... A great work of fiction that takes place mostly in present day Pune, India. Despite her best efforts to remain an introvert, Jasmine starts meeting new people and learning from them how to come out of her shell. This is a very realistic book. The author's use of language makes you feel like you are in a new place. It's a particularly good book for anyone who wants to improve their self-esteem and be less self-conscious about their appearance. — Mayling Ng, Teen Reporter, MassLive

Jazz is an overwhelmingly likable and understandable teen; the real treat here is that the reader realizes it long before she herself does, and it is wholly satisfying to watch her develop the awareness that she has a great deal to offer. The story provides an intriguing demonstration of the concept of getting through giving ... Offer this to fans of Brashares’ Traveling Pants books for a similarly enjoyable take on unexpected summer adventures. — Bulletin

Perkins folds interesting questions about caste discrimination, charity, and the challenges of growing up with a heroic parent into her warm, romantic story, which shows how the deepest private discoveries often come from very public risks. — ALA Booklist

Self-acceptance anchors the core of nearly every teenage story, movie and song, but it's a delight to find a book for teens that also involves accepting a multicultural, Indian background and handles this complex issue with genuine depth and insight ... Initially repulsed by the poverty and customs, Jazz warms up to the culture and the people of India and the realization that India is a source of richness in her life and the life of her family. The character of Jazz is intelligent, endearingly self-disparaging and very believable. Monsoon Summer provides a wonderful introduction to Indian culture ... You can almost taste the soothing creamy flavor of Indian tea after reading Perkins' description. — John Aeby, Hi Families, Holt International

Based on the advertising aimed at young teens, you could assume that only toothless, insipid products are available or wanted. Luckily, a number of writers are willing to accommodate the depth of the 12-and-older crowd ... In California, 15-year-old Jasmine Gardner runs a business selling mementos with a friend. But when Jazz is told she has to join her family for a trip to India, she balks at the risks involved. Eventually Mitali Perkins' Monsoon Summer (Delacorte) finds Jazz nurturing the commercial endeavors of others. — Teacher Magazine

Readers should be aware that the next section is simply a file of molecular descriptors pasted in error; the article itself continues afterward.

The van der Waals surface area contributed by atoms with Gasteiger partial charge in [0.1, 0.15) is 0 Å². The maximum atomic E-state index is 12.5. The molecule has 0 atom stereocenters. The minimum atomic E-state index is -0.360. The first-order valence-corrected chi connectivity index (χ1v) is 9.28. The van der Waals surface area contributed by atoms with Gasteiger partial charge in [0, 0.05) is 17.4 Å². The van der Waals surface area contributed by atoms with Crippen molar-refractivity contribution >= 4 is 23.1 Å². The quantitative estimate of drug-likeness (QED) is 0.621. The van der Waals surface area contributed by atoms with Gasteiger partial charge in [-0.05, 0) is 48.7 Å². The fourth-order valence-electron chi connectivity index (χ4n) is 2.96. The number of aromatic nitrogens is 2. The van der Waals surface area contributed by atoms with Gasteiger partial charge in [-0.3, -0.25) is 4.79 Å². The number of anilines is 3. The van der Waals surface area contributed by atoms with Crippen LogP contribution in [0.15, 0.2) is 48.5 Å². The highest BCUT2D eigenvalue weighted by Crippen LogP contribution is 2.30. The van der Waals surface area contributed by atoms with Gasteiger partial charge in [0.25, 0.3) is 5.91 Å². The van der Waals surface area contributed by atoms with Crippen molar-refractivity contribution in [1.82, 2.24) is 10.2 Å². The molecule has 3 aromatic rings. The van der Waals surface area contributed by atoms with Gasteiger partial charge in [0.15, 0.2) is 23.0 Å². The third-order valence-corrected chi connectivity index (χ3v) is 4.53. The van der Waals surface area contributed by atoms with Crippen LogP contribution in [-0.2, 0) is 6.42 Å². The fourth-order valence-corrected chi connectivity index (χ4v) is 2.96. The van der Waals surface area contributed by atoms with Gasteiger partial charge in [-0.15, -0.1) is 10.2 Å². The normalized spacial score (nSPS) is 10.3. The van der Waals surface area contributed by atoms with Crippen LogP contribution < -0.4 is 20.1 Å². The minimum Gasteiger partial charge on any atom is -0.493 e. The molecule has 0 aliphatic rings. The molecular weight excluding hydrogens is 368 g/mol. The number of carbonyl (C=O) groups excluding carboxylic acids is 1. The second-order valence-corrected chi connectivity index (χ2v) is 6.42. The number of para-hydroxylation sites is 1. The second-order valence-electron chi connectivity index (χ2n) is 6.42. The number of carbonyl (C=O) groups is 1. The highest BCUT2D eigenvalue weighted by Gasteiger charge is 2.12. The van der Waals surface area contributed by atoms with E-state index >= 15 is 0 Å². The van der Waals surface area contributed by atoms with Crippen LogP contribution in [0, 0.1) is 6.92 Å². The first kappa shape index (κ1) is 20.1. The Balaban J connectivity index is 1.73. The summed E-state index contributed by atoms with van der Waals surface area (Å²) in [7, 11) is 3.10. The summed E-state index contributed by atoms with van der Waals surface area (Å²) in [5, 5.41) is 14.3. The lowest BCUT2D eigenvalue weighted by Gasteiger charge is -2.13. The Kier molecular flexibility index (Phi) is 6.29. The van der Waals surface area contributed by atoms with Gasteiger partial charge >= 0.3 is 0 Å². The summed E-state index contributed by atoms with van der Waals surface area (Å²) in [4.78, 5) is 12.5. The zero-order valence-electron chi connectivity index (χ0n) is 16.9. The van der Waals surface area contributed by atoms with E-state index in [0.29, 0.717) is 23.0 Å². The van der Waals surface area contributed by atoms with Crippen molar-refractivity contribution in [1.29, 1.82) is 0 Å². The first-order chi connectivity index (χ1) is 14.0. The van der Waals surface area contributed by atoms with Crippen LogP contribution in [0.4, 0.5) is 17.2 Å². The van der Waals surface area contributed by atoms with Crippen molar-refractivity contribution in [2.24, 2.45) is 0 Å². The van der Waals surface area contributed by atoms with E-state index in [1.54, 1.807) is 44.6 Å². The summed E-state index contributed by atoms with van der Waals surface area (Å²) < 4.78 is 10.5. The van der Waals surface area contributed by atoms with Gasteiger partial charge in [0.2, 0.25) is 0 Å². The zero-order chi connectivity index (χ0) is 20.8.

One of the best YA books I have read in a long time. — Chris Coble, Middle School Book Club, Denver Public School Librarians

Throughout this heartfelt story, India's rainy season and myths of "monsoon madness" ("Some people go crazy with joy when the rains come. Others go mad because they can't handle the constant downpour," explains the director of the orphanage) become metaphors for Jazz's internal changes as she gradually and somewhat reluctantly assimilates to Indian culture. Danita, a 15-year-old orphan hired as the Gardners' cook, teaches Jazz to look at herself from a new perspective, convincing the tall, self-conscious teen that she is beautiful and worthy of seemingly out-of-reach Steve. In return, Jazz assists Danita in evading an undesirable arranged marriage, helping her start her own business. Besides having educational merit in conveying India's culture and its problems, Perkins' (The Sunita Experiment) novel sensitively traces an American girl's emotional growth. Readers will not be surprised when, in the end, Jazz wins greater self-respect along with Steve's heart. — Publishers Weekly

The adoption theme, even one generation removed from the protagonist, might well resonate with the American families who adopt from overseas. Jazz's voice is sassy and likeable. Mature at times for her age, with business-savvy to boot, she leads the reader through cluttered city streets and the cloistered setting of the orphanage, to a final resolution afforded by her own generous gesture. — Uma Krishnaswami, Children's Literature

A number of new leisure read choices will attract teens year-round with notable plots and unpredictable moments ... Mitali Perkins' Monsoon Summer tells of California-born Jasmine, who heads to India during the monsoon season on a family trip. Visiting her mother's native country isn't Jasmine's idea of a great summer vacation, especially since it revolves around her mother's volunteer work but her growing relationship with an Indian girl changes both her life and her self-centered focus. — Midwest Book Review